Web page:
Gap still persists between Ohio reading scores and NAEP, proficiency still flat

Eric Ulas

The National Assessment of Educational Progress (NAEP) publicly released its 2009 reading scores today, and there will likely be little fanfare in Ohio over the results. The NAEP is a biennial test administered to fourth, eighth, and twelfth graders by the U.S. Department of Education and is frequently billed as “the Nation’s Report Card.” We noted in a previous Ohio Gadfly article that the Buckeye State’s NAEP math results remained stagnant throughout the past decade, and today’s results continue that trend in reading.

The 2009 NAEP scores for Ohio students are virtually the same as in previous years. In 2009, 36 percent of fourth graders and 37 percent of eighth graders were considered proficient or better in reading, compared to 36 percent of both fourth and eighth graders earning a proficient rating in 2007.  The graph below illustrates Ohio’s lackluster performance on the NAEP over the past 10 years.


As we also previously noted, Ohio’s own measure of student proficiency (the Ohio Achievement Test, or OAT) appears drastically inflated in comparison to the NAEP. According to 2009 OAT results, 72 percent of eighth graders and 82 percent of fourth graders were considered proficient in reading. The graph below highlights the performance gap of Ohio students between NAEP and OAT results.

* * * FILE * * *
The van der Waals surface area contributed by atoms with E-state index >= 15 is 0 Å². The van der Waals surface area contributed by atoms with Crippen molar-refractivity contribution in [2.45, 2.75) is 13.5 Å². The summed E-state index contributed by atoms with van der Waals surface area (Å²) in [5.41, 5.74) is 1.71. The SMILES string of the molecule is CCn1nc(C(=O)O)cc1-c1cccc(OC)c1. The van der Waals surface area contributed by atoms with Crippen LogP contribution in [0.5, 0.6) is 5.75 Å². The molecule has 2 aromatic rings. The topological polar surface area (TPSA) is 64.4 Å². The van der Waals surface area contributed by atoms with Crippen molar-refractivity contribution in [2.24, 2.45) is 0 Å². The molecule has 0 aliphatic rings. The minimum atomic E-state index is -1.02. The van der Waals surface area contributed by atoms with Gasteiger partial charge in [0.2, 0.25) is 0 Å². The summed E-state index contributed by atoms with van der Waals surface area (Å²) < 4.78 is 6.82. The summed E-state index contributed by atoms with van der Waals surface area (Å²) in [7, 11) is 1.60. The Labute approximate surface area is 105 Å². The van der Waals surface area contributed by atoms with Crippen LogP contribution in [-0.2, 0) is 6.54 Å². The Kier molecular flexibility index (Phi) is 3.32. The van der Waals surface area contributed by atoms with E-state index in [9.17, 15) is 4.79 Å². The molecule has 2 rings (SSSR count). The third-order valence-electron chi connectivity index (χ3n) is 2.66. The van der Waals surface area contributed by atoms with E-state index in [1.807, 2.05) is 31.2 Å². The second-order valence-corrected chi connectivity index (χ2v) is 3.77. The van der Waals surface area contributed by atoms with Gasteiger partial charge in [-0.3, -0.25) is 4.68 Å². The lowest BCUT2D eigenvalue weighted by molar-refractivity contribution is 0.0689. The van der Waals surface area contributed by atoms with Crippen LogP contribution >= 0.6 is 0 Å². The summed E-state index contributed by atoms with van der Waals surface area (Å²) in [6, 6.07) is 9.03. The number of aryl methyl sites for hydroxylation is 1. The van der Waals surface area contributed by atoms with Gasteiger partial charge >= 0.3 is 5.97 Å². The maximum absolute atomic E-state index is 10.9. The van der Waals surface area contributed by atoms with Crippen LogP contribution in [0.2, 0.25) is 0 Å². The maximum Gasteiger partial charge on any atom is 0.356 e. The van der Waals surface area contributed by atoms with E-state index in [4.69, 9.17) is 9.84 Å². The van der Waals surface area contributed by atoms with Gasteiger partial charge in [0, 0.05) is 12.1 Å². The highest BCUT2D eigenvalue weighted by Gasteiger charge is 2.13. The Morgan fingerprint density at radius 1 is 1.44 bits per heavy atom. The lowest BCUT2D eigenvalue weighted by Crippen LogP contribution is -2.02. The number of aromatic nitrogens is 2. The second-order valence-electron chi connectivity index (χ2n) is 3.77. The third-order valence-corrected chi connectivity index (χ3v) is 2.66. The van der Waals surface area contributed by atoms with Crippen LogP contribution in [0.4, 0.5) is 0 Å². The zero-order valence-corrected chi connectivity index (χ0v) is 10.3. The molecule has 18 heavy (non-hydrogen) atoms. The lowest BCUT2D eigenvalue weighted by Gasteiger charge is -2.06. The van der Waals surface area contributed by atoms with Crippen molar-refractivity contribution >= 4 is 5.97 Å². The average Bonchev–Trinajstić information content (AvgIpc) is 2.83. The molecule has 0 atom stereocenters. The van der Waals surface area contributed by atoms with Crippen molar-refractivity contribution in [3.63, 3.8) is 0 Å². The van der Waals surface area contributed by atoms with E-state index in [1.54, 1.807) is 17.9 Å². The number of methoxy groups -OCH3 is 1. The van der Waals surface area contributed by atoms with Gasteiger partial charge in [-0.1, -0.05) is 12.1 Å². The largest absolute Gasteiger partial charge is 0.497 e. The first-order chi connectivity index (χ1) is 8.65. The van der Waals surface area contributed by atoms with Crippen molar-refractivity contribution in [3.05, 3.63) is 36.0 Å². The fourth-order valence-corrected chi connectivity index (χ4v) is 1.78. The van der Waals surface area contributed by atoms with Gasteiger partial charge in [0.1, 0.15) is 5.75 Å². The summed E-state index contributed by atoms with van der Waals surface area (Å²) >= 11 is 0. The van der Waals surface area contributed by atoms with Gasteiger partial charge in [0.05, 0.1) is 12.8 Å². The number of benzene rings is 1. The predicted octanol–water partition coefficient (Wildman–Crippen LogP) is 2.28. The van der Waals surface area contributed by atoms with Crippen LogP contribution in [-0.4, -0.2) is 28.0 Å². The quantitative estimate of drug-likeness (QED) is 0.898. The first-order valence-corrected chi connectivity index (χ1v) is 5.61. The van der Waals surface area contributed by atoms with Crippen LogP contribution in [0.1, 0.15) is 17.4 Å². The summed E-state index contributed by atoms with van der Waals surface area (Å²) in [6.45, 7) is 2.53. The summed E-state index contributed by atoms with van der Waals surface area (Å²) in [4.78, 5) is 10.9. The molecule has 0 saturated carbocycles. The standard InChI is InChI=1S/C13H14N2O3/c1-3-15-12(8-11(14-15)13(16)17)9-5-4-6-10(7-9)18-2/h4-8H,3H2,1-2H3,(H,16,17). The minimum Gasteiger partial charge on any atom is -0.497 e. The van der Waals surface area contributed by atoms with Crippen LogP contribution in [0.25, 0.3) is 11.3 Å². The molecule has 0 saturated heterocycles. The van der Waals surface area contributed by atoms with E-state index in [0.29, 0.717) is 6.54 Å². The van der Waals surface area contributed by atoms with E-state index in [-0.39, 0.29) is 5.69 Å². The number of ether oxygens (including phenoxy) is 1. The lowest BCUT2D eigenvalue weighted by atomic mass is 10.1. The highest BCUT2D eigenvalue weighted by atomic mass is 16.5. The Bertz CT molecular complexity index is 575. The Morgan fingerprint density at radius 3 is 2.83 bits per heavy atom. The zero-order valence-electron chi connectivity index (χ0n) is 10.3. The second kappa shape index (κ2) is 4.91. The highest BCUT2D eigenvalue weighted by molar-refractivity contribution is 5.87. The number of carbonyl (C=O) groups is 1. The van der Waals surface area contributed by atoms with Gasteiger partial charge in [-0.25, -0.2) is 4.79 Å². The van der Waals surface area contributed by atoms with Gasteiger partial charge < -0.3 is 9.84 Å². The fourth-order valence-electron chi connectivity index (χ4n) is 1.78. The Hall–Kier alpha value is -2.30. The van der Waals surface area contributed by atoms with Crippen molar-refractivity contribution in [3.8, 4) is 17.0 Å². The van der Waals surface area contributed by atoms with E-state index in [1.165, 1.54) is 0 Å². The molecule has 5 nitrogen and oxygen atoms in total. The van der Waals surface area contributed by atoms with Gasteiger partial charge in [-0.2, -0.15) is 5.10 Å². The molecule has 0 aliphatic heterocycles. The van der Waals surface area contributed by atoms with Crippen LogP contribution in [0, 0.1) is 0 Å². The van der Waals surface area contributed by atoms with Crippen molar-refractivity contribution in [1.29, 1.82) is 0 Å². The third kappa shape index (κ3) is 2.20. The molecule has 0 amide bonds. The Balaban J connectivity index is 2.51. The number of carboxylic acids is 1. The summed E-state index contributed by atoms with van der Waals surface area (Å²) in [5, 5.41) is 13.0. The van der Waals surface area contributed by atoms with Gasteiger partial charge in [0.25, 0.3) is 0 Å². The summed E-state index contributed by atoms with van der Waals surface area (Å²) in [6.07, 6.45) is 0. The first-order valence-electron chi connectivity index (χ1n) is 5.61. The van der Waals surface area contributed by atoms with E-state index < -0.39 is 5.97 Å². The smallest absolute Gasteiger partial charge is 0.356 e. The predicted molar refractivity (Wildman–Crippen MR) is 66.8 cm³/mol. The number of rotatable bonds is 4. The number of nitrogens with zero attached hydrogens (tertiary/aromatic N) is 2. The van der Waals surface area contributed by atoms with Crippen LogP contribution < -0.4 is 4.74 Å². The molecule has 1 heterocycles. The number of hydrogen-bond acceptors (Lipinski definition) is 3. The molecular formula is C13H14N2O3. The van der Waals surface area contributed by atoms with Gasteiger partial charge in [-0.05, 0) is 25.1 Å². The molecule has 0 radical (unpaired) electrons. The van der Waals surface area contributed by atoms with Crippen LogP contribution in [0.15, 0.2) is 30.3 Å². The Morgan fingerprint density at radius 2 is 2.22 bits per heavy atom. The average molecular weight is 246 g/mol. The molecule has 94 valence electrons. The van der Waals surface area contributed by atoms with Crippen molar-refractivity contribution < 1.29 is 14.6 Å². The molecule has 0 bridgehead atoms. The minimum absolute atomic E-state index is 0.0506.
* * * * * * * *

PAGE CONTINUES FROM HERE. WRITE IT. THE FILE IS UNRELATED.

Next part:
This gap certainly hasn’t gone unnoticed, as The Columbus Dispatch covered this disconnect between state test scores and the NAEP in September 2009. The Fordham Institute also highlighted the differences in the bar that states set for proficiency in the Feburary 2009 report The Accountability Illusion. 

Both the stalled achievement in reading according to NAEP scores, and the discrepancy between OAT and NAEP proficiency results continue to highlight the need for the adoption of strong common standards nationally. Higher academic content standards will raise expectations – and presumably achievement—for Buckeye students, and common core standards would enable better comparisons across states.

Many states are moving in this direction. Common Core standards in K-12 English-language arts and math were recently released in draft form. So far they’ve gotten mostly positive reviews, with several states seeking approval for adoption sometime this year. Kentucky wasted no time and voted to approve the standards, acting on a late-stage draft before the public release.

As noted in the article above, common standards alone won’t raise achievement. They must be matched by aligned assessments that can reliably measure students’ mastery of the standards, and educators, parents, and others must do their part, too.

But one thing is for sure – too few Ohio fourth and eighth graders are scoring proficient in reading, and this hasn’t changed much in the last decade. Adopting rigorous common standards is one strategy among a set of reforms necessary to boost student achievement in the Buckeye State.

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